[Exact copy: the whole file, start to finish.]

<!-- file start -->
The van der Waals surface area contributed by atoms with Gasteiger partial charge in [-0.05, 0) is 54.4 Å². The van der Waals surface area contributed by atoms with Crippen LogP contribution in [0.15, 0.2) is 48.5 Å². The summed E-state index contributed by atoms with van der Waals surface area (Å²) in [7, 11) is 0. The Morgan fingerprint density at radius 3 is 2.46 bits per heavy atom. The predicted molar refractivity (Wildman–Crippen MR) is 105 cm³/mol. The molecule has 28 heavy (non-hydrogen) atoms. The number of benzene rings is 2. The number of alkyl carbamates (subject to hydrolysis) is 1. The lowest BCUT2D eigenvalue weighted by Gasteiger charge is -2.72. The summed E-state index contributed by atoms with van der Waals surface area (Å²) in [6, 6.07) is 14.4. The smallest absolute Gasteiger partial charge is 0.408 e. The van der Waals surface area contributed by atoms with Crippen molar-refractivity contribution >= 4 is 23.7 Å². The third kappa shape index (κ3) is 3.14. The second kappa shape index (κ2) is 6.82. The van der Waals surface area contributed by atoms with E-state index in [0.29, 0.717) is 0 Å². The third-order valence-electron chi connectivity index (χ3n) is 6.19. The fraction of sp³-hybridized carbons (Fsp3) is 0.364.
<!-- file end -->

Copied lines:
The van der Waals surface area contributed by atoms with Gasteiger partial charge in [-0.05, 0) is 54.4 Å². The van der Waals surface area contributed by atoms with Crippen LogP contribution in [0.15, 0.2) is 48.5 Å². The summed E-state index contributed by atoms with van der Waals surface area (Å²) in [7, 11) is 0. The Morgan fingerprint density at radius 3 is 2.46 bits per heavy atom. The predicted molar refractivity (Wildman–Crippen MR) is 105 cm³/mol. The molecule has 28 heavy (non-hydrogen) atoms. The number of benzene rings is 2. The number of alkyl carbamates (subject to hydrolysis) is 1. The lowest BCUT2D eigenvalue weighted by Gasteiger charge is -2.72. The summed E-state index contributed by atoms with van der Waals surface area (Å²) in [6, 6.07) is 14.4. The smallest absolute Gasteiger partial charge is 0.408 e. The van der Waals surface area contributed by atoms with Crippen molar-refractivity contribution >= 4 is 23.7 Å². The third kappa shape index (κ3) is 3.14. The second kappa shape index (κ2) is 6.82. The van der Waals surface area contributed by atoms with E-state index in [0.29, 0.717) is 0 Å². The third-order valence-electron chi connectivity index (χ3n) is 6.19. The fraction of sp³-hybridized carbons (Fsp3) is 0.364.